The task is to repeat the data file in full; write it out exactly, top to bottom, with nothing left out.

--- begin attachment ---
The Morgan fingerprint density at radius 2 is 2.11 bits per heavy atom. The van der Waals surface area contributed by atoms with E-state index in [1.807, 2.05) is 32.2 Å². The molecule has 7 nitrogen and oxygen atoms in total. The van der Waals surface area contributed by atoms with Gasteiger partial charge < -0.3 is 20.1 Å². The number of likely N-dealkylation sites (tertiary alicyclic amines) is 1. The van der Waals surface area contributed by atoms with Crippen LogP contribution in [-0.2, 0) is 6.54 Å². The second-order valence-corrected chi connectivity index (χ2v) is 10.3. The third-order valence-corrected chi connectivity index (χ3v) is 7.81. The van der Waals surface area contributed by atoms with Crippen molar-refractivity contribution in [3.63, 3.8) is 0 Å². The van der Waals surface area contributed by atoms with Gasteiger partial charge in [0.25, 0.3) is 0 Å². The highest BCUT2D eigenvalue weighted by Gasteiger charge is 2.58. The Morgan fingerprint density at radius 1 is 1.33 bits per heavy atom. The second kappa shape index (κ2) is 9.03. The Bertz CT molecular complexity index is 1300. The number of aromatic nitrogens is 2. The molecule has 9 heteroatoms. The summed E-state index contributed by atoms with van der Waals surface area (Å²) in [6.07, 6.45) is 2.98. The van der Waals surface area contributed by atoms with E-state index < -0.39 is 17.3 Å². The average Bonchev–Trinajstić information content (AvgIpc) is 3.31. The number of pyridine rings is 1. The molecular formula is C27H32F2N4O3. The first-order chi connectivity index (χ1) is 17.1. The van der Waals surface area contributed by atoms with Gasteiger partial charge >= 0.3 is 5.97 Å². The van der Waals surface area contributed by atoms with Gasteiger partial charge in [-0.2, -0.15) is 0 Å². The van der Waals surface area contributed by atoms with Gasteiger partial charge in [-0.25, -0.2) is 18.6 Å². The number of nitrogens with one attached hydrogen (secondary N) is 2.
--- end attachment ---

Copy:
The Morgan fingerprint density at radius 2 is 2.11 bits per heavy atom. The van der Waals surface area contributed by atoms with E-state index in [1.807, 2.05) is 32.2 Å². The molecule has 7 nitrogen and oxygen atoms in total. The van der Waals surface area contributed by atoms with Gasteiger partial charge < -0.3 is 20.1 Å². The number of likely N-dealkylation sites (tertiary alicyclic amines) is 1. The van der Waals surface area contributed by atoms with Crippen LogP contribution in [-0.2, 0) is 6.54 Å². The second-order valence-corrected chi connectivity index (χ2v) is 10.3. The third-order valence-corrected chi connectivity index (χ3v) is 7.81. The van der Waals surface area contributed by atoms with Crippen molar-refractivity contribution in [3.63, 3.8) is 0 Å². The van der Waals surface area contributed by atoms with Gasteiger partial charge in [0.25, 0.3) is 0 Å². The highest BCUT2D eigenvalue weighted by Gasteiger charge is 2.58. The Morgan fingerprint density at radius 1 is 1.33 bits per heavy atom. The second kappa shape index (κ2) is 9.03. The Bertz CT molecular complexity index is 1300. The number of aromatic nitrogens is 2. The molecule has 9 heteroatoms. The summed E-state index contributed by atoms with van der Waals surface area (Å²) in [6.07, 6.45) is 2.98. The van der Waals surface area contributed by atoms with E-state index < -0.39 is 17.3 Å². The average Bonchev–Trinajstić information content (AvgIpc) is 3.31. The number of pyridine rings is 1. The molecular formula is C27H32F2N4O3. The first-order chi connectivity index (χ1) is 17.1. The van der Waals surface area contributed by atoms with Gasteiger partial charge >= 0.3 is 5.97 Å². The van der Waals surface area contributed by atoms with Gasteiger partial charge in [-0.2, -0.15) is 0 Å². The van der Waals surface area contributed by atoms with Gasteiger partial charge in [-0.25, -0.2) is 18.6 Å². The number of nitrogens with one attached hydrogen (secondary N) is 2.